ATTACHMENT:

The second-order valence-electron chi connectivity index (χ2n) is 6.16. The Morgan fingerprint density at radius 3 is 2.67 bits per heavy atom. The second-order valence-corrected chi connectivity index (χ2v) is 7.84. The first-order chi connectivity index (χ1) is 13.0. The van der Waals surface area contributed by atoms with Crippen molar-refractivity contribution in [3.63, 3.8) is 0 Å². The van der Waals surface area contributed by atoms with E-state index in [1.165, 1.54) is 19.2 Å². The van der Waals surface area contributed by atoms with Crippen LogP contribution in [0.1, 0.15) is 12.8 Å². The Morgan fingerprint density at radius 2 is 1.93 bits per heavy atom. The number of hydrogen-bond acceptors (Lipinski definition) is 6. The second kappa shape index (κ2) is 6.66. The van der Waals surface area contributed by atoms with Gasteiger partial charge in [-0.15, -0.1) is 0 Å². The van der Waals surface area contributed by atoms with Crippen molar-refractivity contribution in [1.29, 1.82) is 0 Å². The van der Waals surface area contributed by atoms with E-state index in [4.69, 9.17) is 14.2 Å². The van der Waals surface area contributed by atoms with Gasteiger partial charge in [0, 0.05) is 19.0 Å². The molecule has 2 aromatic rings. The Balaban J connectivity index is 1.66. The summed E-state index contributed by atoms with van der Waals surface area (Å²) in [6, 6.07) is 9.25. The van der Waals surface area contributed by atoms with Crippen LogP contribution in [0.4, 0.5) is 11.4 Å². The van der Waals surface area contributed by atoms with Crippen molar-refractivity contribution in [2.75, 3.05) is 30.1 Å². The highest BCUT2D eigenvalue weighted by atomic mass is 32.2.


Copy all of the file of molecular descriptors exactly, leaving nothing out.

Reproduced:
The second-order valence-electron chi connectivity index (χ2n) is 6.16. The Morgan fingerprint density at radius 3 is 2.67 bits per heavy atom. The second-order valence-corrected chi connectivity index (χ2v) is 7.84. The first-order chi connectivity index (χ1) is 13.0. The van der Waals surface area contributed by atoms with Crippen molar-refractivity contribution in [3.63, 3.8) is 0 Å². The van der Waals surface area contributed by atoms with E-state index in [1.165, 1.54) is 19.2 Å². The van der Waals surface area contributed by atoms with Crippen LogP contribution in [0.1, 0.15) is 12.8 Å². The Morgan fingerprint density at radius 2 is 1.93 bits per heavy atom. The number of hydrogen-bond acceptors (Lipinski definition) is 6. The second kappa shape index (κ2) is 6.66. The van der Waals surface area contributed by atoms with Gasteiger partial charge in [-0.15, -0.1) is 0 Å². The van der Waals surface area contributed by atoms with Crippen molar-refractivity contribution in [1.29, 1.82) is 0 Å². The van der Waals surface area contributed by atoms with E-state index in [4.69, 9.17) is 14.2 Å². The van der Waals surface area contributed by atoms with Gasteiger partial charge in [0, 0.05) is 19.0 Å². The molecule has 2 aromatic rings. The Balaban J connectivity index is 1.66. The summed E-state index contributed by atoms with van der Waals surface area (Å²) in [6, 6.07) is 9.25. The van der Waals surface area contributed by atoms with Crippen LogP contribution in [0.4, 0.5) is 11.4 Å². The van der Waals surface area contributed by atoms with Crippen molar-refractivity contribution in [2.75, 3.05) is 30.1 Å². The highest BCUT2D eigenvalue weighted by atomic mass is 32.2.